Light in the Darkness

Light in the dungeon is something I've seldom seen properly handled in roleplaying games. I've seen plenty of rules for it, some of them quite... anal, shall we say, but it's not often played well. We're so used to having bright, powerful light available on command that it's difficult for modern people to understand what it's like not to.

Imagine, if you will, exploring a creepy tumble-down old mansion with a flashlight. I expect you've seen this very situation on TV and in the movies dozens of times. It's an unnerving experience, stumbling around in the semi-dark with just that fragile beam of light to guide you; shadows move alarmingly, especially if there are several people waving torches around, and you're probably going to be kicking unseen obstacles on the floor. If you startle a cat or racoon or something with your torch, you will probably shit yourself and squeal like a little baby when it explodes into flight.

Now, that crappy flashlight is about a bazillion times better than any of the standard dungeon light sources; its light is focused, steady and strong. It's likely that it's a light rated in the tens, if not hundreds of candlepower.

Unless you're using some kind of magic flashlight-substitute, when you're stumbling around in the depths of the Underdark, what you have to guide you is basically a candle. If you're using a lantern of some sort, it's pretty much a candle in a box; possibly (depending on the type of wick) two or three candlepower. If you're using a torch, your flame is bigger, maybe up to four or five candlepower, but more erratic and vulnerable, and torches are bulky and they don't last all that long. A reflector bullseye lantern is the closest you'll get to a modern torch, and even a two- or three-wick version of that (which will suck through your lamp-oil like you wouldn't believe) puts out a surprisingly crappy beam of light.

Basically, ancient lighting sucks.

Your eyes do adapt somewhat to darkness of course, but one incautious glance into a torch flame — easily done, especially if there are several of you, all carrying torches or lamps — and you're boned; you'll have to start acclimatizing all over again, and it takes a surprising length of time for a human being's eyes to become fully dark-adapted. And if there's no light at all, because the goddam doofus cleric dropped all the torches down an abyss when he almost failed to jump over it, then all your iris-widening isn't going to let you see a goddam thing when you're underground.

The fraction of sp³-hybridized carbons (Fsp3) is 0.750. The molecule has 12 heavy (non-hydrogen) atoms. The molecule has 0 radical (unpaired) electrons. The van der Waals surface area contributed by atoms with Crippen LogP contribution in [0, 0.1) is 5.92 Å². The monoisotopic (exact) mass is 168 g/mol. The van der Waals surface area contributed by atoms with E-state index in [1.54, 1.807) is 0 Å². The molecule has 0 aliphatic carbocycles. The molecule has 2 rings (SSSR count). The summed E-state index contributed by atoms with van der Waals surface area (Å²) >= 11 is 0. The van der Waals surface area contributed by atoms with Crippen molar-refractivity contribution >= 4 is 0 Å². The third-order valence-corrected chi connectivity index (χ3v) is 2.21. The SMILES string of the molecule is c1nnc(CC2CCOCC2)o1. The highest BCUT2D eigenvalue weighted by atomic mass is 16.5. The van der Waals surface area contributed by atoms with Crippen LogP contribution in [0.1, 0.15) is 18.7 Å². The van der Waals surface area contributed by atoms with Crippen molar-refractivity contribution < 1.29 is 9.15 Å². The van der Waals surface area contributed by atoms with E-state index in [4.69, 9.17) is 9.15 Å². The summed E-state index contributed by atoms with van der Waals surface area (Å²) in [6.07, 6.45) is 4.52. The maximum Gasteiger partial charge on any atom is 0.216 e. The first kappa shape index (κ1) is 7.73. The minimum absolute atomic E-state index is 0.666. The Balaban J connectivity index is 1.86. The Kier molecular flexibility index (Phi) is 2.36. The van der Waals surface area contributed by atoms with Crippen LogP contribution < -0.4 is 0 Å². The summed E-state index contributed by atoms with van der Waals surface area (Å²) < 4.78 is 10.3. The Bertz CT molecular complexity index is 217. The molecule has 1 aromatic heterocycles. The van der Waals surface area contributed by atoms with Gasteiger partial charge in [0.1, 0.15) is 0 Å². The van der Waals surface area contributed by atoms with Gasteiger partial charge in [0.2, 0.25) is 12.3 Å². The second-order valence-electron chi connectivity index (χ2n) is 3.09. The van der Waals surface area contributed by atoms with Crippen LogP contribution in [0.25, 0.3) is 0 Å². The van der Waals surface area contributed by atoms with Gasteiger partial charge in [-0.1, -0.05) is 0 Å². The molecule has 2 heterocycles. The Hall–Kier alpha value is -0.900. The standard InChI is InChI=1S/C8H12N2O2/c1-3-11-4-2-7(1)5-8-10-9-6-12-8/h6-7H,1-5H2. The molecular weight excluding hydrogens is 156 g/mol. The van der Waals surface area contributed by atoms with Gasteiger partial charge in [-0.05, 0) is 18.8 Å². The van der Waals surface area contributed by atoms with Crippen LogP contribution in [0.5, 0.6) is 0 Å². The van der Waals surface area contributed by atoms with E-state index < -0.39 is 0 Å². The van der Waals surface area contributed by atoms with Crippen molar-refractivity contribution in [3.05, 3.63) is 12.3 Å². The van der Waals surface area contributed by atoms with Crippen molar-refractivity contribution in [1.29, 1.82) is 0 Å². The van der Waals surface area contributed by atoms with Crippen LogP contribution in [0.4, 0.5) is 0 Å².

Now, all the rules in the world aren't really that much help, except as a mechanical guide. What will make the situation come to life is if the DM (and preferably the players as well) knows what it's really like to be working with such limited light resources. Then the DM can really start putting the creeps on the party as they fumble their way along, waiting to be ambushed at any second by some tentacled monstrosity from the pits of Hell.

I really recommend that, if you get the chance, you go exploring an abandoned building on a moonless night, or down in some tunnels if you're lucky enough to have some handy, with nothing but some candle-lamps — or maybe a kerosene lamp or two, if you want to get a sense of what the absolute best lanterns available to the medieval world were like. (Note that medieval travelling lamps usually used horn or tortoise-shell, not glass, as their windows — it was much, much cheaper, and a lot less fragile, so if you want to replicate a standard medieval lamp with your modern kerosene or candle lamp, cover the glass with some kind of translucent material).

If you get caught trespassing, just tell them I sent you. It'll be sweet.

Carden-Loyd MG Carrier (15mm)

These are some of my 15mm (1:100 scale) 3d-printed 1930s British Carden-Loyd MG carriers, printed by Shapeways in FUD resin. This reall...